By Matt Coker
By R. Scott Moxley
By Charles Lam
By Nick Schou
By Gustavo Arellano
By Gustavo Arellano
By Steve Lowery
By R. Scott Moxley
In his speech last week acknowledging that he has finally been elected President of the United States, George W. Bush was gracious, conciliatory and, one can only assume, lying through his smirking teeth. Addressing John Kerry's supporters, he said, "I will need your support, and I will work to earn it. I will do all I can to deserve your trust."
Those of you who don't live in red states might have enough memory to recall that Bush said essentially the same thing four years ago, when he assumed office with something less than a mandate from the people and promised to work to represent all of us. Then he took a deep breath and launched into the job of frontman for the most divisive, single-minded, vindictive, secretive, unaccountable and just-plain-lying administration in American history.
So now that he has his mandate, or at least a sufficiency of votes from people who are scared of wolves, how hard do you expect he's going to work to heal the wounds his administration is still widening? Will he restore the environmental laws he's gutted? Will he apologize to the families of the soldiers killed in the war he lied us into? Will he finally meet with members of the Congressional Black Caucus? Will he return Democratic senators' phone calls when their states are in crisis? Will Dick Cheney tell Senator Patrick Leahy to go un-fuck himself? If you're waiting for these things to happen, you'd best have a comfy chair and a vat of mint juleps.
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Typically, I would have been infuriated at CBS for being so gun-shy after Rathergate that it waited until the night afterthe election for 60 Minutes to run its piece on Sean Baker, who'd been a military policeman at Guantanamo. In a 2003 training exercise there, Baker had been ordered to dress in a prison jump suit and was put in the custody of trainees who had been made to believe he was a prisoner. When he didn't cooperate with them, he was beaten, his head slammed so hard and repeatedly into the steel floor he suffered significant brain damage, giving him uncontrollable seizures. That's his life now. The Army disappeared a surveillance tape of the incident and failed to launch an investigation for the better part of a year. Baker told 60 Minutes he'd seen Middle Eastern prisoners being bloodied as well at the base.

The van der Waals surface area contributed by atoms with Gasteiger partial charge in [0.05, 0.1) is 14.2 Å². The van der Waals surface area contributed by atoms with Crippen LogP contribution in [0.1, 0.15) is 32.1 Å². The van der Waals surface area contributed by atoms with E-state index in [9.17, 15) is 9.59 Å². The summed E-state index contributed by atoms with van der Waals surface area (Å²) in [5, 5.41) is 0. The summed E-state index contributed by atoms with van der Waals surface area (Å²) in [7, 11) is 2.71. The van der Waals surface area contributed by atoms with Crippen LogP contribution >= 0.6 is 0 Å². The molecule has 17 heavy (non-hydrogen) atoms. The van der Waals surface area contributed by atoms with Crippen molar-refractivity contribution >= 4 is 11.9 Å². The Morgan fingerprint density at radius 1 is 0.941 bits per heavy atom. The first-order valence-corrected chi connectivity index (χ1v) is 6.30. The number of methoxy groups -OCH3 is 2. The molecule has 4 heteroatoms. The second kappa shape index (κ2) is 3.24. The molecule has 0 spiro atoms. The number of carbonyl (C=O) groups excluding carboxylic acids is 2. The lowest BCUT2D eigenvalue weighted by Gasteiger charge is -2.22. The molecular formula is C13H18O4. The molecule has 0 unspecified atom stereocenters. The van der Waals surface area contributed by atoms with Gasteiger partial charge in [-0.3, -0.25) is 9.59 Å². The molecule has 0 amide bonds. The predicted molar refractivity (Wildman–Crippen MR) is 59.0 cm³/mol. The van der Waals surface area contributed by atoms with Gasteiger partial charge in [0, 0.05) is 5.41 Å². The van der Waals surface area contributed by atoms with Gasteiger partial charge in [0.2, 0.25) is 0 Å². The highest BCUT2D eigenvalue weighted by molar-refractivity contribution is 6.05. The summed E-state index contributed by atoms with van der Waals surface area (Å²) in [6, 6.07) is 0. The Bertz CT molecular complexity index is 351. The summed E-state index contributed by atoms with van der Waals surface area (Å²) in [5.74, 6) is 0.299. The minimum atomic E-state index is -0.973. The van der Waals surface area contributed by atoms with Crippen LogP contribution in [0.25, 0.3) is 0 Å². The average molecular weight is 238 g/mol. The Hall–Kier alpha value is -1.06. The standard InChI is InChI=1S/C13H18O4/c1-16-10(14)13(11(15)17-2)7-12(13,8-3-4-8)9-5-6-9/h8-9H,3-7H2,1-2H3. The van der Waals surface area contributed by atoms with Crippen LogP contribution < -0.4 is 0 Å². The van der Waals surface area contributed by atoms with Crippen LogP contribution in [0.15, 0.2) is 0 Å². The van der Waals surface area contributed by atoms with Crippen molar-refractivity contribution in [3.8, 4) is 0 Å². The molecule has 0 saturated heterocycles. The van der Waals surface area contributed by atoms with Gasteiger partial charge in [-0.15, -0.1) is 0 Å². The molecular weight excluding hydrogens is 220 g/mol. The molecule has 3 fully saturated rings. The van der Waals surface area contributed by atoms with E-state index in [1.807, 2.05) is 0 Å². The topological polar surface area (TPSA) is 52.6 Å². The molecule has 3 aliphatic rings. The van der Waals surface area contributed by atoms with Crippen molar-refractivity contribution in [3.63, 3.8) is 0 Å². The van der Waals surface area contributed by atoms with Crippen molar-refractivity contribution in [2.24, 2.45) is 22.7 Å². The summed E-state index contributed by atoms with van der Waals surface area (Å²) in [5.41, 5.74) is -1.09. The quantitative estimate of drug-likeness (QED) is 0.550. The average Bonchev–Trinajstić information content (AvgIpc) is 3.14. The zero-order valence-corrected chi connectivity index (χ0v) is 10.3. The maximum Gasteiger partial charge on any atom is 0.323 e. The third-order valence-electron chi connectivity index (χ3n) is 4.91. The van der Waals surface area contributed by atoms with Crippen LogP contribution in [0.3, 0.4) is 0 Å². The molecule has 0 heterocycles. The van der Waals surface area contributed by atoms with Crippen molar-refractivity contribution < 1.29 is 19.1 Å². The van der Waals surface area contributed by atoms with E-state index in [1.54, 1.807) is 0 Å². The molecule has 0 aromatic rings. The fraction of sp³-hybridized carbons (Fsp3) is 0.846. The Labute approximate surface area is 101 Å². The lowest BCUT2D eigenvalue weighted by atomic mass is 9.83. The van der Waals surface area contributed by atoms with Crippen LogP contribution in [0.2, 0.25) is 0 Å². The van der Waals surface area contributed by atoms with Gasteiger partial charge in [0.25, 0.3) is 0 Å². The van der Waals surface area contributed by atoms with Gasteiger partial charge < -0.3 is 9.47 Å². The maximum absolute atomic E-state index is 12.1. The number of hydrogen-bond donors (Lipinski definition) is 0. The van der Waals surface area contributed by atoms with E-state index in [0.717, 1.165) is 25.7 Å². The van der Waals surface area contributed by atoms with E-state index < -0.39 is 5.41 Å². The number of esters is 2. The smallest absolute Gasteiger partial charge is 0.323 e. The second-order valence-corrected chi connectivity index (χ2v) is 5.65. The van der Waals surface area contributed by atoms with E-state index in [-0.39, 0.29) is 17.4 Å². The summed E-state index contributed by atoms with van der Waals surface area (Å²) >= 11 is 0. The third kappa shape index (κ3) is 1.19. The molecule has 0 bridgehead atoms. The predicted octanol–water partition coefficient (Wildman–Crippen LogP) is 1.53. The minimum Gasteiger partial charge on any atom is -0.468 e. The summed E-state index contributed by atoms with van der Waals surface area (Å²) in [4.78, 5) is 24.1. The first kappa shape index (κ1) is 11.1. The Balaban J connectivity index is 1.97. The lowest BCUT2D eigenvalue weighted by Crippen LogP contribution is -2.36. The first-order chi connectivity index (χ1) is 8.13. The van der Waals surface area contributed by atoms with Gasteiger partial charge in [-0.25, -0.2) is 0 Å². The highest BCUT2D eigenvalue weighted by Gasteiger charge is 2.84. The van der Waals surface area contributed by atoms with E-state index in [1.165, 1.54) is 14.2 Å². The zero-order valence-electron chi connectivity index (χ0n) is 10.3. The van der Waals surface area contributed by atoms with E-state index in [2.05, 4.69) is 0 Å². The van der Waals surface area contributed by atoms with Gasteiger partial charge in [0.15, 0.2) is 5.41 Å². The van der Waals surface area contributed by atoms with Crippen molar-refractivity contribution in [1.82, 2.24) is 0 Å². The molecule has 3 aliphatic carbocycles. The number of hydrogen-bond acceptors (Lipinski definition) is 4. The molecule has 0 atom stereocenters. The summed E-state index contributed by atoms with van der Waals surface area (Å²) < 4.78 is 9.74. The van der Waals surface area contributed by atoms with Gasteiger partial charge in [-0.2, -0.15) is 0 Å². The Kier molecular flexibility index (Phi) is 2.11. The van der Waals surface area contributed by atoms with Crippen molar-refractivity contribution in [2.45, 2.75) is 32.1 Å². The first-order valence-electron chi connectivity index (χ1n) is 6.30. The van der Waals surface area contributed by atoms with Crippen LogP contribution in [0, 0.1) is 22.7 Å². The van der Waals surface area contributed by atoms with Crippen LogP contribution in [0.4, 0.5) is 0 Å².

Why not air this story weeks ago, when Americans might have added it to the hamper of sordid, unjust events that bear out our founding fathers' fears of concentrated power unchecked by transparency or accountability? The BBC reported on the incident in June.
Defense Secretary Donald Rumsfeld had assured us we shouldn't concern ourselves with the rights of prisoners at Guantanamo because they were "the worst of the worst." Some doubtless were; eight of those released have since joined or rejoined terrorist outfits. But hundreds more of those now released were by all accounts guilty of nothing more than being handy when some Afghan mercenary felt like collecting a bounty.
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The fledgling America was special in the world because it established that justice was an essential right deserved by all. As imperfect as our nation may be, we have grand impulses, and our grandest has been seeking greater justice in our world. When you're proud to be an American, that's supposed to be one of the reasons why. So you'd think 60 Minutes would know a story like this goes to the core of our character and needed to be fully explored and debated before we hit our "cast ballot" buttons.
That's what I used to think, but you know what? It really doesn't matter. By now, anyone who's interested knows what's going on in this country, and those who don't never will. Bush could pee in their mouths, and they'd think God gave them lemonade.
I mean, half these people are so Christian they don't even care what Christ said. You know, those confusing admonitions against wealth, against casting the first stone, his teachings of forgiveness and love. Theirs is the NRA Jesus, who's traded his cross for crosshairs. Somehow, they think the most Christian candidates are the ones who start wars, comfort the comfortable, and use the words "fuck" and "asshole" in public.
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The Republicans won on fear issues. If they could only make sure it's a group of gay jihadists who attack us next time, it'd ensure GOP victories for years to come. In the meantime, the red states gave a second term to the guy whose actions have swelled the terrorists' ranks, whose unwillingness to discomfit his corporate supporters leaves us open to chemical-plant attacks, nukes in shipping containers and even the flu.
Thanks a lot, red states. Where do you think the terrorists will attack, Billings? As Timothy McVeigh demonstrated, the only people angry enough to attack your states are the people who live in them.
So what do we do now? Maybe we on the coasts should take a tip from the Old South and secede from the union. Welcome to Washiforgon. You other states—the ones where you hate gays with the same fervor you used to put into burning black churches—you can just go your own righteous way. We'll trade you video games for corn. When your daughter has a life-threatening pregnancy, just drive her 1,300 miles here. You can visit your draft-dodging son at the same time. While you're home reenacting Inherit the Wind for the 40th time, we'll be discovering stem-cell therapy is so effective that we're still able to make Christopher Reeve walk. We'll see you at the Olympics every four years, until you quit it because there are too many foreigners.